HOME THEATER & SOUND -- www.hometheatersound.com



June
2004

Reviewed by
Vince Hanada
REVIEWERS' CHOICE 2004


Outlaw Audio
LFM-1 Subwoofer

Features SnapShot!

Description

Model: LFM-1 subwoofer

Price: $579 USD
Dimensions: 21.75"H x 15.5"W x 22.0"D
Weight: 58 pounds

Warranty: Three years parts and labor


Features
  • 12" downfiring long-throw woofer
  • 325W BASH amplifier
  • Line- and speaker-level inputs
  • Dual ports
  • Black matte finish
  • Variable, defeatable crossover
  • Auto-sensing on/off
  • Phase control
  • Detachable power cord

If you’re after the biggest bang for your buck, look no further than Outlaw Audio. By designing audio products in the US, manufacturing them in the Far East, and selling direct via the Internet, Outlaw is a huge audio success story offering great value across their product line. The first Outlaw product I sampled was the now-discontinued Model 1050 receiver, which I still use. It offered a lot of quality for its modest price of $499.

Since then, Outlaw Audio has steadily expanded their product line, from amps to processors and now to the subject of this review, the LFM-1 subwoofer. At $579, the LFM-1 is priced to continue Outlaw’s tradition of remarkable value.

Description

In Outlawspeak, "LFM" stands for "low-frequency module." To the rest of the world, this means subwoofer. And a massive sub it is -- this monster weighs a hefty 58 pounds and measures 21.75"H by 15.5"W by 22"D. You can’t hide it discreetly under an end table.

On the LFM-1’s bottom are two 3.5"-diameter ports and a 12" downfiring woofer. Inside is a 325W BASH amplifier capable of very high peaks of 1300W. A BASH amplifier is a digital-switching amplifier that reportedly combines the sound of a class-A/B design with the high efficiency of class-D. This results in high power that doesn’t require massive heatsinks. Sure enough, there are no heatsinks on the LFM-1, but the subwoofer’s rear stayed cool no matter how hard I drove it.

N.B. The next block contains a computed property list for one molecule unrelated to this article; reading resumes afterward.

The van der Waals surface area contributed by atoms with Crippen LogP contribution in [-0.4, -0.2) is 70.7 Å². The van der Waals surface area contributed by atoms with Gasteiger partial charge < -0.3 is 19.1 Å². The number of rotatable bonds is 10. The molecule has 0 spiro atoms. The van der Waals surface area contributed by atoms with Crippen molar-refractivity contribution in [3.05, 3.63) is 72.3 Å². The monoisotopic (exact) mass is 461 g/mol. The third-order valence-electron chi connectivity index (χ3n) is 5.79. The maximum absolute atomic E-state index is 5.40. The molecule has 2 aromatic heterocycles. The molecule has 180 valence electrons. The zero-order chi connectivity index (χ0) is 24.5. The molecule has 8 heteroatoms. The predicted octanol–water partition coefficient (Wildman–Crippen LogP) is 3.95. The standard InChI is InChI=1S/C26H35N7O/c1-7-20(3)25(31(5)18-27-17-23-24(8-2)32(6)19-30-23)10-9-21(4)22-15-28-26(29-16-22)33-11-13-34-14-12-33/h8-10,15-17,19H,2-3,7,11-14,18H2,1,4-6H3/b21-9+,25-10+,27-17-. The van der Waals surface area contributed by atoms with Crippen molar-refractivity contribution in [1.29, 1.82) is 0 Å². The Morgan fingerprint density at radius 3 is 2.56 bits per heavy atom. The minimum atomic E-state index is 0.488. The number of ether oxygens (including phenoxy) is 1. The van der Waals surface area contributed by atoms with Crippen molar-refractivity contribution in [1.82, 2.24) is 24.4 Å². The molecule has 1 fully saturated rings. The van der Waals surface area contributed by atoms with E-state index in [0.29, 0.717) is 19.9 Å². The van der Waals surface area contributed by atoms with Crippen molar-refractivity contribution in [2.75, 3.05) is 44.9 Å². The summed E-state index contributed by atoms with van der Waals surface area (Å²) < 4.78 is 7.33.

The LFM-1’s suite of controls will cover pretty much any home-theater scenario I can think of. There are switches for: On/Auto/Off, Phase (it toggles between 0 and 180 degrees), Volume, Crossover (variable from 40 to 180Hz), and Crossover Active/Bypass. Inputs and outputs include a single line-level RCA input and speaker-level inputs and outputs. With these controls, you could hook up the LFM-1 to your receiver’s subwoofer or speaker outputs (the latter to off-load the bass from your main speakers).

The LFM-1 is painted in a black satin finish. I found the cabinet very handsome, with an understated matte finish. The top of the subwoofer has a shiny inset panel of smoked Plexiglas. To keep the cabinet above the floor and allow the downfiring woofer to breathe, Outlaw supplies large, well-made spikes.

Performance

I tried placing the Outlaw Audio LFM-1 next to my left front speaker, about 9’ from my listening seat, but it was a bit too large to fit there. I ended up placing it behind the left front speaker, about 11’ from my listening seat. The beauty of a downfiring design is that its main boundary (the floor) is already defined. Thus, I didn’t have to worry as much about adjacent walls or cabinets compromising performance as I do with forward-firing subwoofers.